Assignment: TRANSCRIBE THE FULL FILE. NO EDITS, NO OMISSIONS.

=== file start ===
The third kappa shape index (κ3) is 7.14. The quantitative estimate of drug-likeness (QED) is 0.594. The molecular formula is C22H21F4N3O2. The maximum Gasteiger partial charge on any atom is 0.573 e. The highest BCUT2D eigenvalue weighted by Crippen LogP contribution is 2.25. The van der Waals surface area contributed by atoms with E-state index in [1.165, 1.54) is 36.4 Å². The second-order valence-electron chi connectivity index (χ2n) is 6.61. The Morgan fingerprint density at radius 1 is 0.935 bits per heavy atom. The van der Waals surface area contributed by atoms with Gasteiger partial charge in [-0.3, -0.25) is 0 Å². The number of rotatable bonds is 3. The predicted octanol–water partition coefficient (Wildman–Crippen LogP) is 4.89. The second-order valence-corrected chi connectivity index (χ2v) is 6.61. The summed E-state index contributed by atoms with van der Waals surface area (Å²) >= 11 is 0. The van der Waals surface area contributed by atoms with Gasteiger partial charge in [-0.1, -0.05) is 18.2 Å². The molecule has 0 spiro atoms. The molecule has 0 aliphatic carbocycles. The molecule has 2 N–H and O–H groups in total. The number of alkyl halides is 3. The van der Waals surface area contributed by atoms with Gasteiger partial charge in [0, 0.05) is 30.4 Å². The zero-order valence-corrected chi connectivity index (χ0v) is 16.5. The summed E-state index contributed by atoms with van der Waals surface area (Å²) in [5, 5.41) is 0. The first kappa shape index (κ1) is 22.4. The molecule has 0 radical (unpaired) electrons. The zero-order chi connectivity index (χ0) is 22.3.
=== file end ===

The third kappa shape index (κ3) is 7.14. The quantitative estimate of drug-likeness (QED) is 0.594. The molecular formula is C22H21F4N3O2. The maximum Gasteiger partial charge on any atom is 0.573 e. The highest BCUT2D eigenvalue weighted by Crippen LogP contribution is 2.25. The van der Waals surface area contributed by atoms with E-state index in [1.165, 1.54) is 36.4 Å². The second-order valence-electron chi connectivity index (χ2n) is 6.61. The Morgan fingerprint density at radius 1 is 0.935 bits per heavy atom. The van der Waals surface area contributed by atoms with Gasteiger partial charge in [-0.3, -0.25) is 0 Å². The number of rotatable bonds is 3. The predicted octanol–water partition coefficient (Wildman–Crippen LogP) is 4.89. The second-order valence-corrected chi connectivity index (χ2v) is 6.61. The summed E-state index contributed by atoms with van der Waals surface area (Å²) >= 11 is 0. The van der Waals surface area contributed by atoms with Gasteiger partial charge in [-0.1, -0.05) is 18.2 Å². The molecule has 0 spiro atoms. The molecule has 0 aliphatic carbocycles. The molecule has 2 N–H and O–H groups in total. The number of alkyl halides is 3. The van der Waals surface area contributed by atoms with Gasteiger partial charge in [0, 0.05) is 30.4 Å². The zero-order valence-corrected chi connectivity index (χ0v) is 16.5. The summed E-state index contributed by atoms with van der Waals surface area (Å²) in [5, 5.41) is 0. The first kappa shape index (κ1) is 22.4. The molecule has 0 radical (unpaired) electrons. The zero-order chi connectivity index (χ0) is 22.3.